Commuters who rely on Pape subway station have a big decision to make.
TTC is conducting a survey with riders to determine the best and fastest way forward to completing renovations at the subway station, along the busy Bloor-Danforth line.
Renovations, which have been ongoing since 2009, are currently behind schedule and the TTC wants to speed things up. Up to April 17, Pape station users will be polled on how best to proceed.
Their options include closing the station completely for 12 consecutive days during the summer, six consecutive weekends, or proceed as usual. TTC said closing the station will shave three months of the renovations.
The announcement was posted on Wednesday throughout the station urging people to give their opinion through an on line survey.
“If we do a closure, we believe we can finish the majority of construction by September 2013,” said TTC spokesperson Devin Horne.
“We are hoping to speed up the construction and one of the ways to do that is to close the station down so they can get some of that work done. That’s difficult to do when the station is in operation.”
Horne said the schedule for renovations came of the tracks because of unexpected difficulties: “When they were digging below, they discovered couple of conditions that resulted in some construction challenges.
“They discovered oil and salt in the soils and that necessitated some separation and removal of the soils.”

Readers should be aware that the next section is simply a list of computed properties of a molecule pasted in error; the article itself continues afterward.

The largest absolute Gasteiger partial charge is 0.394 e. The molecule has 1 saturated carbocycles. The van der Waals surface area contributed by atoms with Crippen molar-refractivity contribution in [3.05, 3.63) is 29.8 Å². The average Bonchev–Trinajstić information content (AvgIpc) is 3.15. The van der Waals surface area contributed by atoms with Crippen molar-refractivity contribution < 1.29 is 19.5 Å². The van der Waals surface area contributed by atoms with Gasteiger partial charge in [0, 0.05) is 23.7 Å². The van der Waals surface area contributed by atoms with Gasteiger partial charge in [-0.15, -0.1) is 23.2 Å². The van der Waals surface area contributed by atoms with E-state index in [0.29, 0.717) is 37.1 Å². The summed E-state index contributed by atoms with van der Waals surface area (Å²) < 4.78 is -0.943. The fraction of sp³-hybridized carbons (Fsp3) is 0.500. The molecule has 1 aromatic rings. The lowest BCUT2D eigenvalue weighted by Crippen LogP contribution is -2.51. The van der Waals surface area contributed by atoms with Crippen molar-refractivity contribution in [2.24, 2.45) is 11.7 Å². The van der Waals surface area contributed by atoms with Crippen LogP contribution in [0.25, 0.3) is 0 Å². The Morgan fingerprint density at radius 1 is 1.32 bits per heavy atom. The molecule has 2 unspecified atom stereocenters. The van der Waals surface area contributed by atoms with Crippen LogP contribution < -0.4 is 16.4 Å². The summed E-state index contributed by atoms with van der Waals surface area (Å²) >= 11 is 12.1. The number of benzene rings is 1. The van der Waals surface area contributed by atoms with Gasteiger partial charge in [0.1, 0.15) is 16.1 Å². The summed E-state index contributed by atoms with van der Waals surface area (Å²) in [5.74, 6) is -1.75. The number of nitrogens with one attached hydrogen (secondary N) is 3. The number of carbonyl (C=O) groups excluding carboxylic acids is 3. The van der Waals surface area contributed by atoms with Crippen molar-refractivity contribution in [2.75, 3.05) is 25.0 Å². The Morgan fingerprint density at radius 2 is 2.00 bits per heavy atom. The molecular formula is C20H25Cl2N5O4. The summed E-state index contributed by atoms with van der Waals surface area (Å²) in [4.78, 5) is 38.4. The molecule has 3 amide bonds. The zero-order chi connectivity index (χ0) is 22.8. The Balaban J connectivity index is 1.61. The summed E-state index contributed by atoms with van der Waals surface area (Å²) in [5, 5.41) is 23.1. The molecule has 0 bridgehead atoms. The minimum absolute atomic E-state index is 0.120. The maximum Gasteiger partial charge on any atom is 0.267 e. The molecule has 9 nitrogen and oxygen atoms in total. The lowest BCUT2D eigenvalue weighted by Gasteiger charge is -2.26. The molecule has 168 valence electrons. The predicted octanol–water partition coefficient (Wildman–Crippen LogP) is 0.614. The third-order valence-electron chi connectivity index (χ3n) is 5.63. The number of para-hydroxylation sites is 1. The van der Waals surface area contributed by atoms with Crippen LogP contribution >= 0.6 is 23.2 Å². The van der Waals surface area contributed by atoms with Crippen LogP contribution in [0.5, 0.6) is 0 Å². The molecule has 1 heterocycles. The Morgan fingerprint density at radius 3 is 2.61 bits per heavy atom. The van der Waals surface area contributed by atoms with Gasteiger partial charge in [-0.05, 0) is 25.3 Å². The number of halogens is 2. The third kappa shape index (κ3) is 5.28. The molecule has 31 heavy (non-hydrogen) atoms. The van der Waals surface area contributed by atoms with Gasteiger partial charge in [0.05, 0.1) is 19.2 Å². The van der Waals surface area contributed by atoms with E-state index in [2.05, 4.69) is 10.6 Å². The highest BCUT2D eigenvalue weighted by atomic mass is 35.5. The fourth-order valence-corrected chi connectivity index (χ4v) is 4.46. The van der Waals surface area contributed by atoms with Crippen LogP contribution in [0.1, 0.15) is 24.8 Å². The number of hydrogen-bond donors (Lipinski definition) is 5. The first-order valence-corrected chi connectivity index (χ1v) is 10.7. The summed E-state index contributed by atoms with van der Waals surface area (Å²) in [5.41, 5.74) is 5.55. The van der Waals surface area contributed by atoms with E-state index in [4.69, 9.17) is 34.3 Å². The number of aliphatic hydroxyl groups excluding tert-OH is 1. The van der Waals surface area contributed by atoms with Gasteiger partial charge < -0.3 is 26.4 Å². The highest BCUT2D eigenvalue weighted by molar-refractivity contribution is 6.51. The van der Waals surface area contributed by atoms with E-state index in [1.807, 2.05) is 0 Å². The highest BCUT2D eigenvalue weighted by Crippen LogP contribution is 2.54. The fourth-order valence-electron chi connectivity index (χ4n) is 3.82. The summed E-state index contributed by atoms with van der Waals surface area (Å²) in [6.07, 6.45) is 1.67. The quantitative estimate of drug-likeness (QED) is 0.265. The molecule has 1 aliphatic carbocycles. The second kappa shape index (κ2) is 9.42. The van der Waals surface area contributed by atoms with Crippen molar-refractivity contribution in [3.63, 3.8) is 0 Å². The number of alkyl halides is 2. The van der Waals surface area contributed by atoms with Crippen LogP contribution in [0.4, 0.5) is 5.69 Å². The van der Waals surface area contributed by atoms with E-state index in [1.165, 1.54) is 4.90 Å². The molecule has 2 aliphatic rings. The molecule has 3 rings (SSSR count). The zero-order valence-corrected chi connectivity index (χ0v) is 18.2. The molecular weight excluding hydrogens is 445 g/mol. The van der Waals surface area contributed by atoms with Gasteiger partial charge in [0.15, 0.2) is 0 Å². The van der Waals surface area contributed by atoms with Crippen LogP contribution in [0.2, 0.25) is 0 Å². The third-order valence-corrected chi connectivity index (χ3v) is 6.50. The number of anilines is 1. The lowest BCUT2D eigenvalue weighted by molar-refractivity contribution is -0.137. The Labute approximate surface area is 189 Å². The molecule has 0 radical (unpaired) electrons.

Horne added there were also some previously unknown underground concrete and steel structure obstructions that were remaining from the original station and those obstacles needed to be removed.
“There were also some older city water mains that ended up being replaced as a result of the project,” Horne said.
For one local business however, the options are far from ideal.
John Hatzis, a manager at The Palace Restaurant, directly across from the station on Pape Avenue, said it’s going to have a big impact on the area if the station closes down.
“Pape station’s one of the busiest stations around,” he said.
“If they close it down, people would be getting off at Chester or other stations [and] won’t pass through the area here. We have a lot of people who come from the subway.
“They’ve already been working on it three years. I don’t understand why they need to close it down. How much of a difference is it really going to make?,” Hatzis said.
“They might as well just keep it open and spend the extra three months or whatever it’s going to take to build it.”